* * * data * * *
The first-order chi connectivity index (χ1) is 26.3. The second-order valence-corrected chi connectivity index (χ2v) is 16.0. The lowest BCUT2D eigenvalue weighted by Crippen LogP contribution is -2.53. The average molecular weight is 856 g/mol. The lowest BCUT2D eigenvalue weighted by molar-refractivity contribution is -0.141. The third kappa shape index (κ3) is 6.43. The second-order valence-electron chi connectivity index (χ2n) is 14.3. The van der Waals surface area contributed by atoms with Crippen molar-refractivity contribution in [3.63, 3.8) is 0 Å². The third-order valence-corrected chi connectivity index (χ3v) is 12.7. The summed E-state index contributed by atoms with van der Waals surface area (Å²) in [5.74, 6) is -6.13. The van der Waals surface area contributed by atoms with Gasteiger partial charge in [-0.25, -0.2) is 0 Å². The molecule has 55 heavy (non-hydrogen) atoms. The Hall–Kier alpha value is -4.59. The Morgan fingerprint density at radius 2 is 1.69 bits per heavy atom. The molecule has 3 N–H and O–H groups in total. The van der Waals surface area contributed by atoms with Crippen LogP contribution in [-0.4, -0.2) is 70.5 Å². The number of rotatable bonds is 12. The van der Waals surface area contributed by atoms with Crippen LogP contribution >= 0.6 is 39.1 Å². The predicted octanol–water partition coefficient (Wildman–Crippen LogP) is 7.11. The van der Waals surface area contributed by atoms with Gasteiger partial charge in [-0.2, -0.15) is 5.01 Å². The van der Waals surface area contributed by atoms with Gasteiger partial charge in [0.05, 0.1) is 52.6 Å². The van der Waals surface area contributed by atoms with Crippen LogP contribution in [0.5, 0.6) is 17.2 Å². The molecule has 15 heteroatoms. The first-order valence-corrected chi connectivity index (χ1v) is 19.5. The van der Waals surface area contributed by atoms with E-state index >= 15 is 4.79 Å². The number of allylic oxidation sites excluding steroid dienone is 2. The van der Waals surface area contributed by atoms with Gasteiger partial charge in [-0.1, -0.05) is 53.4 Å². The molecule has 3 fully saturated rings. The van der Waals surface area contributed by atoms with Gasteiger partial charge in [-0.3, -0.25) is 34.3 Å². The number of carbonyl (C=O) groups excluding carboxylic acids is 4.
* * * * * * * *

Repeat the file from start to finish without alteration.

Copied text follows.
The first-order chi connectivity index (χ1) is 26.3. The second-order valence-corrected chi connectivity index (χ2v) is 16.0. The lowest BCUT2D eigenvalue weighted by Crippen LogP contribution is -2.53. The average molecular weight is 856 g/mol. The lowest BCUT2D eigenvalue weighted by molar-refractivity contribution is -0.141. The third kappa shape index (κ3) is 6.43. The second-order valence-electron chi connectivity index (χ2n) is 14.3. The van der Waals surface area contributed by atoms with Crippen molar-refractivity contribution in [3.63, 3.8) is 0 Å². The third-order valence-corrected chi connectivity index (χ3v) is 12.7. The summed E-state index contributed by atoms with van der Waals surface area (Å²) in [5.74, 6) is -6.13. The van der Waals surface area contributed by atoms with Gasteiger partial charge in [-0.25, -0.2) is 0 Å². The molecule has 55 heavy (non-hydrogen) atoms. The Hall–Kier alpha value is -4.59. The Morgan fingerprint density at radius 2 is 1.69 bits per heavy atom. The molecule has 3 N–H and O–H groups in total. The van der Waals surface area contributed by atoms with Crippen LogP contribution in [-0.4, -0.2) is 70.5 Å². The number of rotatable bonds is 12. The van der Waals surface area contributed by atoms with Crippen LogP contribution >= 0.6 is 39.1 Å². The predicted octanol–water partition coefficient (Wildman–Crippen LogP) is 7.11. The van der Waals surface area contributed by atoms with Gasteiger partial charge in [-0.2, -0.15) is 5.01 Å². The van der Waals surface area contributed by atoms with Gasteiger partial charge in [0.05, 0.1) is 52.6 Å². The van der Waals surface area contributed by atoms with Crippen LogP contribution in [0.5, 0.6) is 17.2 Å². The molecule has 15 heteroatoms. The first-order valence-corrected chi connectivity index (χ1v) is 19.5. The van der Waals surface area contributed by atoms with E-state index >= 15 is 4.79 Å². The number of allylic oxidation sites excluding steroid dienone is 2. The van der Waals surface area contributed by atoms with Gasteiger partial charge in [-0.1, -0.05) is 53.4 Å². The molecule has 3 fully saturated rings. The van der Waals surface area contributed by atoms with Gasteiger partial charge in [-0.3, -0.25) is 34.3 Å². The number of carbonyl (C=O) groups excluding carboxylic acids is 4.